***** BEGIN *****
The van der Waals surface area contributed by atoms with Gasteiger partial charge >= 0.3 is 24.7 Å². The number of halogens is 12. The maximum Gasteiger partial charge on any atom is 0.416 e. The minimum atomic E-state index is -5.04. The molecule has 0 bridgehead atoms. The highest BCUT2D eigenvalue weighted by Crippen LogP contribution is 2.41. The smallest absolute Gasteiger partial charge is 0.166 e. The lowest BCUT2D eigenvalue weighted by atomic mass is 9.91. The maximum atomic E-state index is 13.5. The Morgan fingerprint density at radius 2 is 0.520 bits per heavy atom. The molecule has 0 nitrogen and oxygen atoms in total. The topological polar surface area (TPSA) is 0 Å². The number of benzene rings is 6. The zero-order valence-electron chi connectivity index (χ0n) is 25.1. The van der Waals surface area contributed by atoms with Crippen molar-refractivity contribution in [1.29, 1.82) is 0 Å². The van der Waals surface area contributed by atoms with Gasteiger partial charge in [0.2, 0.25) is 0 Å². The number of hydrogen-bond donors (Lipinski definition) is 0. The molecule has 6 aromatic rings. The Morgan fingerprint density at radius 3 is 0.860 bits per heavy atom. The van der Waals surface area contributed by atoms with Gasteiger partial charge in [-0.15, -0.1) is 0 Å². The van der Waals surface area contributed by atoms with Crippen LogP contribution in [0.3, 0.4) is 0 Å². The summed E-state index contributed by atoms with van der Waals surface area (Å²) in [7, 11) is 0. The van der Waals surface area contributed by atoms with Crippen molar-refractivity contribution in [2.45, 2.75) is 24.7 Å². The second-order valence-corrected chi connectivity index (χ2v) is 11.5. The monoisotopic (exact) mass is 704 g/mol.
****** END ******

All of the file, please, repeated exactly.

The van der Waals surface area contributed by atoms with Gasteiger partial charge >= 0.3 is 24.7 Å². The number of halogens is 12. The maximum Gasteiger partial charge on any atom is 0.416 e. The minimum atomic E-state index is -5.04. The molecule has 0 bridgehead atoms. The highest BCUT2D eigenvalue weighted by Crippen LogP contribution is 2.41. The smallest absolute Gasteiger partial charge is 0.166 e. The lowest BCUT2D eigenvalue weighted by atomic mass is 9.91. The maximum atomic E-state index is 13.5. The Morgan fingerprint density at radius 2 is 0.520 bits per heavy atom. The molecule has 0 nitrogen and oxygen atoms in total. The topological polar surface area (TPSA) is 0 Å². The number of benzene rings is 6. The zero-order valence-electron chi connectivity index (χ0n) is 25.1. The van der Waals surface area contributed by atoms with Crippen molar-refractivity contribution in [1.29, 1.82) is 0 Å². The van der Waals surface area contributed by atoms with Gasteiger partial charge in [0.2, 0.25) is 0 Å². The number of hydrogen-bond donors (Lipinski definition) is 0. The molecule has 6 aromatic rings. The Morgan fingerprint density at radius 3 is 0.860 bits per heavy atom. The van der Waals surface area contributed by atoms with Gasteiger partial charge in [-0.15, -0.1) is 0 Å². The van der Waals surface area contributed by atoms with Crippen LogP contribution in [0.3, 0.4) is 0 Å². The summed E-state index contributed by atoms with van der Waals surface area (Å²) in [7, 11) is 0. The van der Waals surface area contributed by atoms with Crippen molar-refractivity contribution in [2.45, 2.75) is 24.7 Å². The second-order valence-corrected chi connectivity index (χ2v) is 11.5. The monoisotopic (exact) mass is 704 g/mol.